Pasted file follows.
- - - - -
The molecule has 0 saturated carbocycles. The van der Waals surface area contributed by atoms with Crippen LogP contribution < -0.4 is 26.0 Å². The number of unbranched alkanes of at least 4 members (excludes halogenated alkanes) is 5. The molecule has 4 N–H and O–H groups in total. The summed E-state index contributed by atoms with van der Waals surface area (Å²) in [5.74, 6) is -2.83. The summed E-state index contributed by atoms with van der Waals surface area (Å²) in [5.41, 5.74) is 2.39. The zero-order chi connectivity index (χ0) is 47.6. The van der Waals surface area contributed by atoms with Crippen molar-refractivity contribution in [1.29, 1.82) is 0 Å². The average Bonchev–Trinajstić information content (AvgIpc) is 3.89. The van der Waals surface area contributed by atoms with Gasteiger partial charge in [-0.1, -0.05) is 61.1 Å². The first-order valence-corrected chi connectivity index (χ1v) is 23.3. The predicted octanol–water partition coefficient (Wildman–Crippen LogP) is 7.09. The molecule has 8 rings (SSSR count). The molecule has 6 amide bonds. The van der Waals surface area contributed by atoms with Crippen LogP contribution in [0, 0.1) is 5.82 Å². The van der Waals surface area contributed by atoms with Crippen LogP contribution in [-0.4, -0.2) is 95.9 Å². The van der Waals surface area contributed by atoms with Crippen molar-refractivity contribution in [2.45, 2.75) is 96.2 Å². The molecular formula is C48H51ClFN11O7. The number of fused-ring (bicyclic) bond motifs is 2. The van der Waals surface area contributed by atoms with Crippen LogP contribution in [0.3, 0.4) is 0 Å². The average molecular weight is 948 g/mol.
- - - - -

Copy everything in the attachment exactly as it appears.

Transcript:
The molecule has 0 saturated carbocycles. The van der Waals surface area contributed by atoms with Crippen LogP contribution < -0.4 is 26.0 Å². The number of unbranched alkanes of at least 4 members (excludes halogenated alkanes) is 5. The molecule has 4 N–H and O–H groups in total. The summed E-state index contributed by atoms with van der Waals surface area (Å²) in [5.74, 6) is -2.83. The summed E-state index contributed by atoms with van der Waals surface area (Å²) in [5.41, 5.74) is 2.39. The zero-order chi connectivity index (χ0) is 47.6. The van der Waals surface area contributed by atoms with Crippen molar-refractivity contribution in [1.29, 1.82) is 0 Å². The average Bonchev–Trinajstić information content (AvgIpc) is 3.89. The van der Waals surface area contributed by atoms with Gasteiger partial charge in [-0.1, -0.05) is 61.1 Å². The first-order valence-corrected chi connectivity index (χ1v) is 23.3. The predicted octanol–water partition coefficient (Wildman–Crippen LogP) is 7.09. The molecule has 8 rings (SSSR count). The molecule has 6 amide bonds. The van der Waals surface area contributed by atoms with Crippen LogP contribution in [0, 0.1) is 5.82 Å². The van der Waals surface area contributed by atoms with Crippen LogP contribution in [-0.4, -0.2) is 95.9 Å². The van der Waals surface area contributed by atoms with Crippen molar-refractivity contribution in [2.45, 2.75) is 96.2 Å². The molecular formula is C48H51ClFN11O7. The number of fused-ring (bicyclic) bond motifs is 2. The van der Waals surface area contributed by atoms with Crippen LogP contribution in [0.3, 0.4) is 0 Å². The average molecular weight is 948 g/mol.